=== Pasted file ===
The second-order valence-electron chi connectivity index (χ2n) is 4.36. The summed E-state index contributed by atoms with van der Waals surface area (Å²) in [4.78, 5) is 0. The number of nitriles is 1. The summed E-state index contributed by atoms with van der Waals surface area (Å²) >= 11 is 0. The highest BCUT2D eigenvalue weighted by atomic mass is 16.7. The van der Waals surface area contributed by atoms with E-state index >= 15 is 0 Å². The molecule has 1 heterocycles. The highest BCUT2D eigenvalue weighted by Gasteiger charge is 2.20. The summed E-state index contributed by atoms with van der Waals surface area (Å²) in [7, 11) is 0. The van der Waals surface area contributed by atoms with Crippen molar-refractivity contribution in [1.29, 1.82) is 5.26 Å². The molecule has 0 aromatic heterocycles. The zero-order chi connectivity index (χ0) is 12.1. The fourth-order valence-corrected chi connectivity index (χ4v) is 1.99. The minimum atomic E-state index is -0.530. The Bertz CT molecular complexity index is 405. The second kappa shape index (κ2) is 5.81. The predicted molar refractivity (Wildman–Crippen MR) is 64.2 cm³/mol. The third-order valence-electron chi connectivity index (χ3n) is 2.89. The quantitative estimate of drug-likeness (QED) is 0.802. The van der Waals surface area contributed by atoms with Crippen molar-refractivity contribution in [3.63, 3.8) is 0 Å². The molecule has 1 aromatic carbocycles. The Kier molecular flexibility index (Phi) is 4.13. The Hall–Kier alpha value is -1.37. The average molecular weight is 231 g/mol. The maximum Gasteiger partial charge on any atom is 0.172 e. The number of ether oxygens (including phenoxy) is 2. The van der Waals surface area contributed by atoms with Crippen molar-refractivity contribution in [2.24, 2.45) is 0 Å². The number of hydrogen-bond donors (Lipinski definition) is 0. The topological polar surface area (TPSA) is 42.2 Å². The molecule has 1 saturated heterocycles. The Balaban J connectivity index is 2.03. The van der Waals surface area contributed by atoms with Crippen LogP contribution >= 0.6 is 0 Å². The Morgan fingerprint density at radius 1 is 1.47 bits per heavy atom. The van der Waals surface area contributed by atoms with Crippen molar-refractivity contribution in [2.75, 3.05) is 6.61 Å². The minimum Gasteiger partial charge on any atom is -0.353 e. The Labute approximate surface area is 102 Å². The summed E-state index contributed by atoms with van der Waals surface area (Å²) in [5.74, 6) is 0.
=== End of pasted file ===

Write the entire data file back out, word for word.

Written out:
The second-order valence-electron chi connectivity index (χ2n) is 4.36. The summed E-state index contributed by atoms with van der Waals surface area (Å²) in [4.78, 5) is 0. The number of nitriles is 1. The summed E-state index contributed by atoms with van der Waals surface area (Å²) >= 11 is 0. The highest BCUT2D eigenvalue weighted by atomic mass is 16.7. The van der Waals surface area contributed by atoms with E-state index >= 15 is 0 Å². The molecule has 1 heterocycles. The highest BCUT2D eigenvalue weighted by Gasteiger charge is 2.20. The summed E-state index contributed by atoms with van der Waals surface area (Å²) in [7, 11) is 0. The van der Waals surface area contributed by atoms with Crippen molar-refractivity contribution in [1.29, 1.82) is 5.26 Å². The molecule has 0 aromatic heterocycles. The zero-order chi connectivity index (χ0) is 12.1. The fourth-order valence-corrected chi connectivity index (χ4v) is 1.99. The minimum atomic E-state index is -0.530. The Bertz CT molecular complexity index is 405. The second kappa shape index (κ2) is 5.81. The predicted molar refractivity (Wildman–Crippen MR) is 64.2 cm³/mol. The third-order valence-electron chi connectivity index (χ3n) is 2.89. The quantitative estimate of drug-likeness (QED) is 0.802. The van der Waals surface area contributed by atoms with Crippen molar-refractivity contribution in [3.63, 3.8) is 0 Å². The molecule has 1 aromatic carbocycles. The Kier molecular flexibility index (Phi) is 4.13. The Hall–Kier alpha value is -1.37. The average molecular weight is 231 g/mol. The maximum Gasteiger partial charge on any atom is 0.172 e. The number of ether oxygens (including phenoxy) is 2. The van der Waals surface area contributed by atoms with Crippen molar-refractivity contribution in [2.24, 2.45) is 0 Å². The number of hydrogen-bond donors (Lipinski definition) is 0. The topological polar surface area (TPSA) is 42.2 Å². The molecule has 1 saturated heterocycles. The Balaban J connectivity index is 2.03. The van der Waals surface area contributed by atoms with Crippen LogP contribution >= 0.6 is 0 Å². The Morgan fingerprint density at radius 1 is 1.47 bits per heavy atom. The van der Waals surface area contributed by atoms with Crippen molar-refractivity contribution in [2.75, 3.05) is 6.61 Å². The minimum Gasteiger partial charge on any atom is -0.353 e. The Labute approximate surface area is 102 Å². The summed E-state index contributed by atoms with van der Waals surface area (Å²) in [5.74, 6) is 0.